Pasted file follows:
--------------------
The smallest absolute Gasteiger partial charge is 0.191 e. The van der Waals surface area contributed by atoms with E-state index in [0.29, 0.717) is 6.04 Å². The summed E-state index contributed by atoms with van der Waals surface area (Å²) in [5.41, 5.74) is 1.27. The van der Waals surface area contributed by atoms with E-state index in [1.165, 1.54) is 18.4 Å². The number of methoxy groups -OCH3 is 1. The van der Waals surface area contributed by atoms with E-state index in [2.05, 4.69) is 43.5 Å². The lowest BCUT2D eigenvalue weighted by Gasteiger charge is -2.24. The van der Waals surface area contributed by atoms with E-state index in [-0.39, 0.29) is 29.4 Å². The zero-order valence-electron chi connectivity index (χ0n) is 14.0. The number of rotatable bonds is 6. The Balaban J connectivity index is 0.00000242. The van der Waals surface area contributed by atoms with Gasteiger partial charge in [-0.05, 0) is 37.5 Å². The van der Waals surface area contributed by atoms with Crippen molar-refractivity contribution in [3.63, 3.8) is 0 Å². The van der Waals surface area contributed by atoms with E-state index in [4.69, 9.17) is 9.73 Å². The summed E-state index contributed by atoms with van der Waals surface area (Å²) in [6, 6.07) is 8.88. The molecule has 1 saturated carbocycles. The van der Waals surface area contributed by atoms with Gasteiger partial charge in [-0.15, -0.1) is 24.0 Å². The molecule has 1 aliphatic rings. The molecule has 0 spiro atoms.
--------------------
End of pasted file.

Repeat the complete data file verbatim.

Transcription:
The smallest absolute Gasteiger partial charge is 0.191 e. The van der Waals surface area contributed by atoms with E-state index in [0.29, 0.717) is 6.04 Å². The summed E-state index contributed by atoms with van der Waals surface area (Å²) in [5.41, 5.74) is 1.27. The van der Waals surface area contributed by atoms with E-state index in [1.165, 1.54) is 18.4 Å². The number of methoxy groups -OCH3 is 1. The van der Waals surface area contributed by atoms with E-state index in [2.05, 4.69) is 43.5 Å². The lowest BCUT2D eigenvalue weighted by Gasteiger charge is -2.24. The van der Waals surface area contributed by atoms with E-state index in [-0.39, 0.29) is 29.4 Å². The zero-order valence-electron chi connectivity index (χ0n) is 14.0. The number of rotatable bonds is 6. The Balaban J connectivity index is 0.00000242. The van der Waals surface area contributed by atoms with Gasteiger partial charge in [-0.05, 0) is 37.5 Å². The van der Waals surface area contributed by atoms with Crippen molar-refractivity contribution in [3.63, 3.8) is 0 Å². The van der Waals surface area contributed by atoms with E-state index in [4.69, 9.17) is 9.73 Å². The summed E-state index contributed by atoms with van der Waals surface area (Å²) in [6, 6.07) is 8.88. The molecule has 1 saturated carbocycles. The van der Waals surface area contributed by atoms with Gasteiger partial charge in [-0.15, -0.1) is 24.0 Å². The molecule has 1 aliphatic rings. The molecule has 0 spiro atoms.